Among other eccentricities, Halstead seems to have a real love for the classic, chimeric "Brontosaurus" a la Marsh. In other books, Halstead referred to apatosaurs as 'brontosaurs' even after acknowledging their correct name; here, he perpetuates the myth that Apatosaurus "used to be called Brontosaurus" (the name Apatosaurus came first - it's a generic name ferchrissake!). Accordingly, Caselli illustrates Apatosaurus semingly based on Marsh's 1880s "Brontosaurus" skeletal, complete with mismatched macronarian head. When it comes to sauropod habits, Halstead is most definitely of the old, swamp-dwelling school, and he points to various features of the sauropod skeleton that are (according to him) adaptations to an aquatic lifestyle, including a long, heavy tail that served as a sort of anchor/propulsion device. Of course, nobody in their right mind would suggest that these days.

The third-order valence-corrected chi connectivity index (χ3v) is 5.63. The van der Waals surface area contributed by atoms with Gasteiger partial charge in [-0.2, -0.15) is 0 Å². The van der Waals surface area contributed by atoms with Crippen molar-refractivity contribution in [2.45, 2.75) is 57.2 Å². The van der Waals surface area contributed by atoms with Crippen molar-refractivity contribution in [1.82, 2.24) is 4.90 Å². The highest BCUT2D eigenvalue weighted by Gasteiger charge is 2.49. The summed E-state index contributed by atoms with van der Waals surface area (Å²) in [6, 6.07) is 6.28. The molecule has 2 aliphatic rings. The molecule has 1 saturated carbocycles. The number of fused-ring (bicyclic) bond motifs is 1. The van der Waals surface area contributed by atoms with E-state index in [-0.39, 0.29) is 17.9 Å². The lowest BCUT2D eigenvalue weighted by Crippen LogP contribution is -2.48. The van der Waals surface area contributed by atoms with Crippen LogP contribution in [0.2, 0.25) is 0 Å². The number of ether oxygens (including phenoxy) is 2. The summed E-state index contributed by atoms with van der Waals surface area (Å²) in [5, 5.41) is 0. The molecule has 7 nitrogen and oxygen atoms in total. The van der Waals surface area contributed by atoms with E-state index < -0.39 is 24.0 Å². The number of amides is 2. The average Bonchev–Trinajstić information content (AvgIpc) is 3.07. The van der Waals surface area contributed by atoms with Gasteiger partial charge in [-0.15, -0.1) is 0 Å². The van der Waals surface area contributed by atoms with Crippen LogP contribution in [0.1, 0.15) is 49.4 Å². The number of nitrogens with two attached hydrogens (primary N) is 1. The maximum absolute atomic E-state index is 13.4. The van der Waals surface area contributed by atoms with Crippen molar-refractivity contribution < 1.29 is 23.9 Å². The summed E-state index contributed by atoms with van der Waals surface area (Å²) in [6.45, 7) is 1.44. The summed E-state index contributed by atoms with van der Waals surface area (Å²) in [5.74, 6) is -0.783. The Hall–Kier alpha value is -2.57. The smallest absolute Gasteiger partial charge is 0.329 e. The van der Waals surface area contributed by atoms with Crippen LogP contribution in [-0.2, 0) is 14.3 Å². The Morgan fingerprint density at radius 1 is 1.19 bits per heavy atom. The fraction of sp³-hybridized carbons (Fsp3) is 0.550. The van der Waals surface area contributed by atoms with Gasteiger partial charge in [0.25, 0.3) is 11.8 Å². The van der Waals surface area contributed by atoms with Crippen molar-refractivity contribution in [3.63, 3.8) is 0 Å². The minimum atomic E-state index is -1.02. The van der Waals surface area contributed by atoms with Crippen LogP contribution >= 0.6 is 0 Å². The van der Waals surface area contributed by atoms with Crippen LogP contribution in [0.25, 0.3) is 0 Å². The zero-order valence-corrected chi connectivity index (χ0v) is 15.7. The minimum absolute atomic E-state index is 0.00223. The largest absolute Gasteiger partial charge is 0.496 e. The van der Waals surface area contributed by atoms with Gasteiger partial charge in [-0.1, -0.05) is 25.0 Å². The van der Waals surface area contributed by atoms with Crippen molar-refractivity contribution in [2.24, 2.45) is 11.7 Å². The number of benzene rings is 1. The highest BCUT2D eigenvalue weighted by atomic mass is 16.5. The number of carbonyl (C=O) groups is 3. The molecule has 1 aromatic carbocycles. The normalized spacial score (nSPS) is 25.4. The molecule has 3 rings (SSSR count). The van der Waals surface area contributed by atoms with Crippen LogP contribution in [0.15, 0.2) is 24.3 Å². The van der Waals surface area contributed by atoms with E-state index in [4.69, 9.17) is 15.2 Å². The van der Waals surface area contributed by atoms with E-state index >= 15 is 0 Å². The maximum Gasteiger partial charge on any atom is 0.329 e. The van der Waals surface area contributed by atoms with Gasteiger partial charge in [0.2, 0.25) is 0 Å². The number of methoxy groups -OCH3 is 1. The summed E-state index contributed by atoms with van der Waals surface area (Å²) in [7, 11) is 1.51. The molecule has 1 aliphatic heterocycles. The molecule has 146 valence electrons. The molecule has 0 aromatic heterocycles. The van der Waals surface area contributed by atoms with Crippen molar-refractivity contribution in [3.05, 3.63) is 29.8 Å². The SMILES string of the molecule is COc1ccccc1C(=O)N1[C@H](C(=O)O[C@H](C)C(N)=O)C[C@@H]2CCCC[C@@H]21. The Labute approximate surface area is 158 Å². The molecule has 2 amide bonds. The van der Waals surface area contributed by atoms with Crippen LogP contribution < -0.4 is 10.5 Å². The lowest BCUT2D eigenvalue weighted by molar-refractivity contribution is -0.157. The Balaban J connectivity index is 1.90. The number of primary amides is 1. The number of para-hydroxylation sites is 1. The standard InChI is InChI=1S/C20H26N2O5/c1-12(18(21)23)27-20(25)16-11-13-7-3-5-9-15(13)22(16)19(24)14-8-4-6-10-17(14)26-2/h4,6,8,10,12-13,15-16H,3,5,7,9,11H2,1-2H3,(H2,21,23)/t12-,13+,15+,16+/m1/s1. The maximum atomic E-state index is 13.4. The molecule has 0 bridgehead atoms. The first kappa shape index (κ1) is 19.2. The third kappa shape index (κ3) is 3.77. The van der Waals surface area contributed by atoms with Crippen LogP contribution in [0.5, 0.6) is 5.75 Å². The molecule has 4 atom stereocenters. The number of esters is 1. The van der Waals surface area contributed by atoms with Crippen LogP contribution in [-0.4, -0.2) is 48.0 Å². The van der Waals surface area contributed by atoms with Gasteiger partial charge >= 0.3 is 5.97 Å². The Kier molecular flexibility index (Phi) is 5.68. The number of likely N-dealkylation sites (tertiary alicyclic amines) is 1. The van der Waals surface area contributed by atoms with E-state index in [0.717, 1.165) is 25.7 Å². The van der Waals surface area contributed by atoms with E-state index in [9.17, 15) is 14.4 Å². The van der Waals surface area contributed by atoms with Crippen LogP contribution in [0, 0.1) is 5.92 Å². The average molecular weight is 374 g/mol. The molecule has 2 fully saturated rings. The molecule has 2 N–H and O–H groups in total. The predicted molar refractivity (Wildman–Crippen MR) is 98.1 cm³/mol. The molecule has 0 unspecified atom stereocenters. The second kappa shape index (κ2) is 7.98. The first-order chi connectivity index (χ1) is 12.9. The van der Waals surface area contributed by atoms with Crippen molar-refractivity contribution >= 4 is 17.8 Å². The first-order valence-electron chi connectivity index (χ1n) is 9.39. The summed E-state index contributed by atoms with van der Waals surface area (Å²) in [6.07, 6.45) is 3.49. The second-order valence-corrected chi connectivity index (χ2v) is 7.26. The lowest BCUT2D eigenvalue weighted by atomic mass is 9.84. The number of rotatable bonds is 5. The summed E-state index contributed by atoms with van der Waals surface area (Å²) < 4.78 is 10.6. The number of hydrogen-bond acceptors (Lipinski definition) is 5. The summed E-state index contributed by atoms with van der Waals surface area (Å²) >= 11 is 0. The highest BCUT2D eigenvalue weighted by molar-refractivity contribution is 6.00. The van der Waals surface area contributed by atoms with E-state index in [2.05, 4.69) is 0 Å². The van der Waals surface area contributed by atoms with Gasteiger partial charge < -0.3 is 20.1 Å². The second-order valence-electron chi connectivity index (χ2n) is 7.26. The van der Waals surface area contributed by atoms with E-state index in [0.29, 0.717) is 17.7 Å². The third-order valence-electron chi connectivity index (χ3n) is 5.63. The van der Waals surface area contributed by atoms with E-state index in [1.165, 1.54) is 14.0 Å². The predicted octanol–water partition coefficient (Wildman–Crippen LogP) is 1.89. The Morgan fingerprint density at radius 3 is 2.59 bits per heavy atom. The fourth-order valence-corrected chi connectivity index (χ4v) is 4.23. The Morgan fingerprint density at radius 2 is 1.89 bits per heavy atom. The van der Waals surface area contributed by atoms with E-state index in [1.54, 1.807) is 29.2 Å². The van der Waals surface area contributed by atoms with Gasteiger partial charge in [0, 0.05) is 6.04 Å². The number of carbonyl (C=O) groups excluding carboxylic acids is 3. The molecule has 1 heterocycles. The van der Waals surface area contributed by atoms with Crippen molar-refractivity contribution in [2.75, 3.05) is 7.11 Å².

Oh dear. I absolutely love the colours, and the feathers are beautifully rendered, but...why? WHY? You've drawn a skeleton RIGHT THERE! Look at it! Look at an extant bird's skeleton! I need a lie down.
And finally...it's the image you've all been waiting for! Maybe. This illustration of two fighting Pachycephalosaurus is probably my favourite from the entire book. There's a fantastic sense of movement and inertia here, and that impact looks painful - just look at the one on the right, sailing through the air. There's even a brilliant Handy Diagram to show you in which direction the heads would have travelled, just in case you couldn't figure it out for yourself. Just wonderful stuff.